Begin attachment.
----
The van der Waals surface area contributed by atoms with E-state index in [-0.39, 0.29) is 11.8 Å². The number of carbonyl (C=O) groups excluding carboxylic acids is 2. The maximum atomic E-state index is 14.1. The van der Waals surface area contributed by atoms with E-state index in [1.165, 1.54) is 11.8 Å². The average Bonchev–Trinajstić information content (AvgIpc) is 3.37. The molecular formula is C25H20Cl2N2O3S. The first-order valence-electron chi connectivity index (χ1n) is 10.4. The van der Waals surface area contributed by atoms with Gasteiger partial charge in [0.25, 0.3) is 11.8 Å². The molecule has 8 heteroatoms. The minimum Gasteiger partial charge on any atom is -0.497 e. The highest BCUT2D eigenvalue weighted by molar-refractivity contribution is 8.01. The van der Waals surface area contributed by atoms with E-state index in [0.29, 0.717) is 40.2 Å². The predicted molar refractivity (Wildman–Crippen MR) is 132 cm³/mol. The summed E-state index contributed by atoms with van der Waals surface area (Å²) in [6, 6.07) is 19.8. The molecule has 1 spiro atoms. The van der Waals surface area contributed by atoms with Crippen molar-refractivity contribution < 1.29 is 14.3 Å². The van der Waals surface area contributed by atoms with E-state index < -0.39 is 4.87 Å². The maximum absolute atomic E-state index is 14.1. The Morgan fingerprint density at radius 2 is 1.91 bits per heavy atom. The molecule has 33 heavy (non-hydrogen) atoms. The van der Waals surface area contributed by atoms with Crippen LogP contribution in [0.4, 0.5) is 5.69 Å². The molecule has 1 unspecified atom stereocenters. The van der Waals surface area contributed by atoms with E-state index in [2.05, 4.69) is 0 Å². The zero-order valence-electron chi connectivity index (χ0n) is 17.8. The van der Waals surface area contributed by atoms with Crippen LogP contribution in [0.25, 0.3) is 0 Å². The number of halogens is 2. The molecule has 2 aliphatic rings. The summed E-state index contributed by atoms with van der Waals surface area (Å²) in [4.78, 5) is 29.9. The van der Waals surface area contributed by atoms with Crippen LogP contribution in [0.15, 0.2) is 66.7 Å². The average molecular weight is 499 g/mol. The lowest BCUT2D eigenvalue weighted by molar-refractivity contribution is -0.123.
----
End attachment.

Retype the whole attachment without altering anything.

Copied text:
The van der Waals surface area contributed by atoms with E-state index in [-0.39, 0.29) is 11.8 Å². The number of carbonyl (C=O) groups excluding carboxylic acids is 2. The maximum atomic E-state index is 14.1. The van der Waals surface area contributed by atoms with E-state index in [1.165, 1.54) is 11.8 Å². The average Bonchev–Trinajstić information content (AvgIpc) is 3.37. The molecular formula is C25H20Cl2N2O3S. The first-order valence-electron chi connectivity index (χ1n) is 10.4. The van der Waals surface area contributed by atoms with Gasteiger partial charge in [0.25, 0.3) is 11.8 Å². The molecule has 8 heteroatoms. The minimum Gasteiger partial charge on any atom is -0.497 e. The highest BCUT2D eigenvalue weighted by molar-refractivity contribution is 8.01. The van der Waals surface area contributed by atoms with E-state index in [0.29, 0.717) is 40.2 Å². The predicted molar refractivity (Wildman–Crippen MR) is 132 cm³/mol. The summed E-state index contributed by atoms with van der Waals surface area (Å²) in [6, 6.07) is 19.8. The molecule has 1 spiro atoms. The van der Waals surface area contributed by atoms with Crippen molar-refractivity contribution < 1.29 is 14.3 Å². The van der Waals surface area contributed by atoms with E-state index < -0.39 is 4.87 Å². The maximum absolute atomic E-state index is 14.1. The Morgan fingerprint density at radius 2 is 1.91 bits per heavy atom. The molecule has 33 heavy (non-hydrogen) atoms. The van der Waals surface area contributed by atoms with Crippen LogP contribution in [0.4, 0.5) is 5.69 Å². The molecule has 1 unspecified atom stereocenters. The van der Waals surface area contributed by atoms with E-state index in [2.05, 4.69) is 0 Å². The zero-order valence-electron chi connectivity index (χ0n) is 17.8. The van der Waals surface area contributed by atoms with Crippen LogP contribution in [0.25, 0.3) is 0 Å². The number of halogens is 2. The molecule has 2 aliphatic rings. The summed E-state index contributed by atoms with van der Waals surface area (Å²) in [4.78, 5) is 29.9. The van der Waals surface area contributed by atoms with Crippen LogP contribution in [0.15, 0.2) is 66.7 Å². The average molecular weight is 499 g/mol. The lowest BCUT2D eigenvalue weighted by molar-refractivity contribution is -0.123.